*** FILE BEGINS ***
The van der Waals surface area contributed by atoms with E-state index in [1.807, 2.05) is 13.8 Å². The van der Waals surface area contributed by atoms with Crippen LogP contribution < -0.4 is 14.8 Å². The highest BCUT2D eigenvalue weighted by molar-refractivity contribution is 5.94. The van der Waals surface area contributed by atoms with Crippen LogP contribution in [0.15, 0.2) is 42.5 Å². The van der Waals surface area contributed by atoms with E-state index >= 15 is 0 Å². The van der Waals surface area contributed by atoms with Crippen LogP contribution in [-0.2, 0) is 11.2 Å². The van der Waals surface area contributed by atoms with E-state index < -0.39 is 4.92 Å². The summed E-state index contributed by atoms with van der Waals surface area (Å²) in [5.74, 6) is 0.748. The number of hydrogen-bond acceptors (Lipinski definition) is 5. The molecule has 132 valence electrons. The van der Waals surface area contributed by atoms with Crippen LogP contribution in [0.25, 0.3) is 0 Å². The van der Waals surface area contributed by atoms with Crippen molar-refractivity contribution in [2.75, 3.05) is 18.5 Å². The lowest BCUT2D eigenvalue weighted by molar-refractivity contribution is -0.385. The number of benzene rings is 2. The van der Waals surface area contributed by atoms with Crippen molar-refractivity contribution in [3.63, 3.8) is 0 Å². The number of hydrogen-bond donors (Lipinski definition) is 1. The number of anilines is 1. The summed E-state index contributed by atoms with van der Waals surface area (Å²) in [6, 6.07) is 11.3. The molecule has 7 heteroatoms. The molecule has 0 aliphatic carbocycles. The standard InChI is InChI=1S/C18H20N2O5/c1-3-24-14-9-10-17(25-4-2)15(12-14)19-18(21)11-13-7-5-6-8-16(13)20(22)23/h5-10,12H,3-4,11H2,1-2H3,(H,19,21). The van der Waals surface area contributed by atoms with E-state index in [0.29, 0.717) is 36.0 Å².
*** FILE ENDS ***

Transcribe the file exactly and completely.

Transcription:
The van der Waals surface area contributed by atoms with E-state index in [1.807, 2.05) is 13.8 Å². The van der Waals surface area contributed by atoms with Crippen LogP contribution < -0.4 is 14.8 Å². The highest BCUT2D eigenvalue weighted by molar-refractivity contribution is 5.94. The van der Waals surface area contributed by atoms with Crippen LogP contribution in [0.15, 0.2) is 42.5 Å². The van der Waals surface area contributed by atoms with E-state index >= 15 is 0 Å². The van der Waals surface area contributed by atoms with Crippen LogP contribution in [-0.2, 0) is 11.2 Å². The van der Waals surface area contributed by atoms with E-state index < -0.39 is 4.92 Å². The summed E-state index contributed by atoms with van der Waals surface area (Å²) in [5.74, 6) is 0.748. The number of hydrogen-bond acceptors (Lipinski definition) is 5. The molecule has 132 valence electrons. The van der Waals surface area contributed by atoms with Crippen LogP contribution in [0.25, 0.3) is 0 Å². The van der Waals surface area contributed by atoms with Crippen molar-refractivity contribution in [2.75, 3.05) is 18.5 Å². The lowest BCUT2D eigenvalue weighted by molar-refractivity contribution is -0.385. The number of benzene rings is 2. The van der Waals surface area contributed by atoms with Crippen molar-refractivity contribution in [3.63, 3.8) is 0 Å². The number of hydrogen-bond donors (Lipinski definition) is 1. The number of anilines is 1. The summed E-state index contributed by atoms with van der Waals surface area (Å²) in [6, 6.07) is 11.3. The molecule has 7 heteroatoms. The molecule has 0 aliphatic carbocycles. The standard InChI is InChI=1S/C18H20N2O5/c1-3-24-14-9-10-17(25-4-2)15(12-14)19-18(21)11-13-7-5-6-8-16(13)20(22)23/h5-10,12H,3-4,11H2,1-2H3,(H,19,21). The van der Waals surface area contributed by atoms with E-state index in [0.29, 0.717) is 36.0 Å².